We didn't really want to get stuck driving around Los Angeles, so we made a bee-line for the observatory at Griffith Park. There, we had a great, sweeping view of the city (well, a lot of it anyway - L.A. is huge).

And of course you *have* to take a picture of the Hollywood sign, right?

From L.A. we finally started heading east, ending up in, well, you can see.

If you ever go to Vegas (and I don't suggest you do), you have to see the Fremont Street Experience. Basically they took the old downtown area and completely covered it with a four-block long arch of video screens. Then, at the top of every hour after sunset, all of the casinos and shops "go dark" and a 20-minute sound/movie presentation is shown. It's very psychedelic. And it's a WHOLE LOT more enjoyable if you're drunk or stoned (although this time I was neither). Those hippy kids from Haight-Ashbury should've moved here. They'd love it. It is pretty incredible. It almost makes Las Vegas (where they'd charge you for the air you breathe if they could figure out how) a place you'd actually want to visit.

This is EXACTLY the kind of weather I was trying to avoid. We'd caught up with Winter Storm Boreas, which we were trying to stay behind. Drat the luck. The low ceilings, low visibility and snow were so bad that we bypassed the Grand Canyon and decided to turn south on Interstate 17 to let the storm get further ahead of us, hoping in vain to find warmer weather. It was not to be; although we found clearer skies, aside from L.A. the temps never got up above the 40's for the entire trip, even back in Pensacola!

On our way southbound, my friend Matt suggested that we visit Montezuma's Castle National Monument. So we did. It was right on Interstate 17. It's this old, preserved Indian dwelling from the years 1100 to 1300, originally (and incorrectly) thought to be inhabited by Montezuma's people but who were actually a tribe called Sinagua. It was interesting that whoever occupied it built it so high up on that cliff. The only access was via a series of ladders. The dioramas and illustrations showed the Indians living a relatively pleasant, well-equipped life on the edge. Gene and I wondered how they got their furniture and stuff up there. Everybody likes a challenge, I guess.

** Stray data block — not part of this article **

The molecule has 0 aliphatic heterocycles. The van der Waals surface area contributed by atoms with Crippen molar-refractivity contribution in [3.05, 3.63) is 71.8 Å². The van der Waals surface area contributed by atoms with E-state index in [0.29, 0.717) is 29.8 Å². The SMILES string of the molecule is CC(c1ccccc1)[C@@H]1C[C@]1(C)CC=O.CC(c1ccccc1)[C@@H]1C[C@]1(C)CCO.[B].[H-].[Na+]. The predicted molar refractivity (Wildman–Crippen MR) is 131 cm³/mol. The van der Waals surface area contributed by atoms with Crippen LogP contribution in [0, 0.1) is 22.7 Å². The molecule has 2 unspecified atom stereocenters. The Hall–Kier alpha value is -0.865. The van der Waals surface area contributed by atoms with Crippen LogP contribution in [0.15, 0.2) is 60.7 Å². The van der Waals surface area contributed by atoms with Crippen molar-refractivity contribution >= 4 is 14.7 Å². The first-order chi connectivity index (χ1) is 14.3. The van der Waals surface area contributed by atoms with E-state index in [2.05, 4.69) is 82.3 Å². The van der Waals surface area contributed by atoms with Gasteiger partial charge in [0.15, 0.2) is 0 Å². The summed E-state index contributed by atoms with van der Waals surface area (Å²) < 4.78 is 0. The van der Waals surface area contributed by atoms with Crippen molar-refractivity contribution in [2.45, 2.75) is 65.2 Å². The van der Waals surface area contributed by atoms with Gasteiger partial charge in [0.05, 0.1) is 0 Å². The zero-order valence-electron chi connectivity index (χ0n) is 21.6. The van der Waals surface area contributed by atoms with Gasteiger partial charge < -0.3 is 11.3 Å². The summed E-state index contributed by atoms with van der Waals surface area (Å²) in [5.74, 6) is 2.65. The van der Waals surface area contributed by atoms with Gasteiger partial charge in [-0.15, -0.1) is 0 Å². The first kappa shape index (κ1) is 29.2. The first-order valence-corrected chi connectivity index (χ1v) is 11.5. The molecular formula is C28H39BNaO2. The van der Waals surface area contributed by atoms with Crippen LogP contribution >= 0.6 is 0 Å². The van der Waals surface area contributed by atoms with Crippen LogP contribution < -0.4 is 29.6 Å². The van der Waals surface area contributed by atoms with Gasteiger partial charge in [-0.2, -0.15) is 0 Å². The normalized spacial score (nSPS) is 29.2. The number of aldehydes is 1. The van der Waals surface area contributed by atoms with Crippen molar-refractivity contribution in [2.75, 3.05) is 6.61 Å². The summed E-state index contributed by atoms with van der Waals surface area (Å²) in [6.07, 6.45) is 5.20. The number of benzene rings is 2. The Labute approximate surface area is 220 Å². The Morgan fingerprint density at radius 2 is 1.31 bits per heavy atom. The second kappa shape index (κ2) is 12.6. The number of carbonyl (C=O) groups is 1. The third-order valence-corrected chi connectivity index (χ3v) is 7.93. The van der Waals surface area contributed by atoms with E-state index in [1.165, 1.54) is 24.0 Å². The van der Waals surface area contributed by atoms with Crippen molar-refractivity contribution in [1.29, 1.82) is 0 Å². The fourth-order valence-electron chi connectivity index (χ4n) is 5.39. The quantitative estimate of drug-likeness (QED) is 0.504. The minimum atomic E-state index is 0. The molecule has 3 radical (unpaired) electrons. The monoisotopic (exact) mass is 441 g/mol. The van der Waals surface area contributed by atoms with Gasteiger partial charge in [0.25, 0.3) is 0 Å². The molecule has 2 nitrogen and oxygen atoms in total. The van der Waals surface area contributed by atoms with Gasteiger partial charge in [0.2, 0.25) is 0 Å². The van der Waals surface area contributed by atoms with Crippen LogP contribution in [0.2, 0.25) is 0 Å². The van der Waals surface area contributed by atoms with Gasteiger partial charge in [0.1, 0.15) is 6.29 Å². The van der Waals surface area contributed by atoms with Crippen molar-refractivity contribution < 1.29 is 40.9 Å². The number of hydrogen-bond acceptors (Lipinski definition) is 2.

In Casa Grande, AZ I was tasked to find a collection of 70 or so Sikorsky S-55s that belong to a company that thinks they're going to rebuild, modify, "improve" them and market them as a current, modern aircraft. It's a pipe dream, unfortunately. Nobody wants to fly in 60 year-old helicopters anymore. Further, agencies like the Forest Service don't want to use a 60 year-old helicopter, no matter how much lipstick you put on it. Yet the eccentric owner of the company holds onto these engine-less, transmission-less hulks, refusing to sell any of them to companies that still do have a viable use for them...like, ohhhhh, a certain company up in Washington State that uses them to dry cherries, perhaps?

After Phoenix (actually, since leaving Los Angeles) the scenery was like this. The desert is great...if you like that sort of thing...but it's kind of, well, monotonous. This was pretty much our view all the way to Houston, Texas where we finally caught up with W.S. Boreas. From there is was rain, rain and more rain all the way back to Pensacola.

It took me/us 4,000 miles over the course of six nights to get home. Cross-country road trips are wonderful. We're lucky to live in such a big country with such diverse topography and things to see/do. It's been a long time since I'd done a trip that wasn't one of those, banzai-let's-get-there-quick! fiascos. This one was far more enjoyable. Everyone ought to do it! And I hope you one day get the chance.


Anonymous said...

I enjoy reading your blog very much. I always enjoyed flying the old Sikorsky's S-55's, S-58's and the venerable S-61. Sadly I only hold a 3rd class medical anymore and haven't flown a helicopter in 3 years. Still flying fixed wing however. Chuck

Bob Barbanes: said...

Well thanks for the note, Chuck! Wish we could do something about your not having flown a helicopter in a while. Those old Sikorskys are great helicopters!

Brook said...


Bob said...

Great shots Bob. The PCH is breathtaking, one of the most beautiful stretches of scenery one could ever hope to see. You capture it well. Thanks for sharing.